or maybe your point is that your analysis depends on those numbers? so for example you say in case 1 and 4, your moral judgment depends on whether indeed the same people stopped going to one place and started going to the other place, whether their reason is not something else but the depicted change, and whether it is temporary or final. if this is what you are saying, go ahead, and explain present your subcases 1a, 1b etc.
    • thumb
      Oct 9 2013: Well, then analyze, so we get to see how baked your wisdom is ...
    • thumb
      Oct 9 2013: Just some quick remarks on what you may clarify or change before you do your analysis:


      Case 1: What are the numbers of both restaurants. Price calculations? Number of employess, wages, margins, raw food prices, energy cost, etc. etc. etc.

      Case 2: Impossible by law

      Case 3: How many people have seen the TED talk? What it the long term behavior of those people who started to cook for themselves? How many 'emergency orders' will be placed by people who failed in early cooking due to their limited talents? What is the rate of their learning curve? Distributions?

      Case 4: No information on popularity levels before price cut. Is the price cut permanent or a dumping attempt? What are the numbers of both restaurants. Price calculations? Number of employees, wages, margins, raw food prices, energy cost, etc. etc. etc.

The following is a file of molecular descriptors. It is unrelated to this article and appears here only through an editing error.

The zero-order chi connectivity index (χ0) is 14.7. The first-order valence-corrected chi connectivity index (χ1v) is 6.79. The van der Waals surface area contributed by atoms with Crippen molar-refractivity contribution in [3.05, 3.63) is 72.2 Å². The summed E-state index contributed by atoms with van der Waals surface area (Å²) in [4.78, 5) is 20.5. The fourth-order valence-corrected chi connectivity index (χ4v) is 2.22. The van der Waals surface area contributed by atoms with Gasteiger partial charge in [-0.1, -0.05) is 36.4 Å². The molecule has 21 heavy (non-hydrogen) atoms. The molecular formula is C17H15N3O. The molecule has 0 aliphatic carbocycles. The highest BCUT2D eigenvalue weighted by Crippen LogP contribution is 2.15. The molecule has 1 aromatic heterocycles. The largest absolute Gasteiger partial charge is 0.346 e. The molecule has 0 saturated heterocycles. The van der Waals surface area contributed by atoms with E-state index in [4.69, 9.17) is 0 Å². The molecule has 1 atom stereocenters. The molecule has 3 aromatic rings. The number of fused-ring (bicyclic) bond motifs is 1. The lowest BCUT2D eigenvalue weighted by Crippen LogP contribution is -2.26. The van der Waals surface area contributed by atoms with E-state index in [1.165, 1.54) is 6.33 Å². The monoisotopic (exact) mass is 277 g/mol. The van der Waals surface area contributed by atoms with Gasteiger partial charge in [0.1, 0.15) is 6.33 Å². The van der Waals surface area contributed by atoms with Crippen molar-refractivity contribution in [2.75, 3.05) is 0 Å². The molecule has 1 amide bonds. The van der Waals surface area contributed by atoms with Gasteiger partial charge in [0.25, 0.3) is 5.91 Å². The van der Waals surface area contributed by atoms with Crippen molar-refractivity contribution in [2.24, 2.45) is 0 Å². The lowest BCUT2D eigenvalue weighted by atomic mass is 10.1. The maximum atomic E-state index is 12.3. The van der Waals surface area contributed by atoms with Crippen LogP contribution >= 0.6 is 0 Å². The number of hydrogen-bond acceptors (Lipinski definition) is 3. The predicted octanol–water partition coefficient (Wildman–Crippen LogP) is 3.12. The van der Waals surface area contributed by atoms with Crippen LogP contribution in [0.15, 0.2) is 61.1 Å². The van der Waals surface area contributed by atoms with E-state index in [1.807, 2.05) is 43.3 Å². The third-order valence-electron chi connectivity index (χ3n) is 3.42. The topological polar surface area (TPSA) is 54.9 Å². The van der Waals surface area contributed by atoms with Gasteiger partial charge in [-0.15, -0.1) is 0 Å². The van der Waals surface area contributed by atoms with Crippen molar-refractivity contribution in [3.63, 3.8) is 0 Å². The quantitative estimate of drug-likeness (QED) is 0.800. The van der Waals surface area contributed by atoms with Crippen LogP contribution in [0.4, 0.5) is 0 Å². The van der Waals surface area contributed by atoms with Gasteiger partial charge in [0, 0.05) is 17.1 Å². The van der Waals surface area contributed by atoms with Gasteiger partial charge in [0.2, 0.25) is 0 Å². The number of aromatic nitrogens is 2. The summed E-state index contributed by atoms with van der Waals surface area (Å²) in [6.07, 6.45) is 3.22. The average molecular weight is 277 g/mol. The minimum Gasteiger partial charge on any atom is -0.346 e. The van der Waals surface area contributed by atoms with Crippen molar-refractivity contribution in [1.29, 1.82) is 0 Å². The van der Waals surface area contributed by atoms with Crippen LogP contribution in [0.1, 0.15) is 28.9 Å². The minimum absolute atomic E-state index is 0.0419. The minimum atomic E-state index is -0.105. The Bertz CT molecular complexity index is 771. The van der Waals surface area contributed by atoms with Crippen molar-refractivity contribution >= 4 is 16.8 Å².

Not enough and and also inconsistent data for any analysis better than guessing at the moment.
  • Oct 7 2013: The sad truth is, sometimes people just need to find new means of employment.

    Denying the advance of technology is a backwards way of going about it. If we'd have stopped every new labor saving technology because people loose their jobs, than we'd still be moving about in horse drawn wagons for the sake of the horse breeders.
    Employing people who do less productive work may be well and good for the workers, but its bad for society as a whole. It causes stagnation.

    It won't even save the workers in the long run. You might be feeling sentimental about automation, but chances are your competition doesn't have such qualms. So they automate, and now they can run cheaper than you can without hurting productivity; best case scenario, your bottom line gets hurt. Worse case scenario, you're out of business, and your workers are out of a job either way.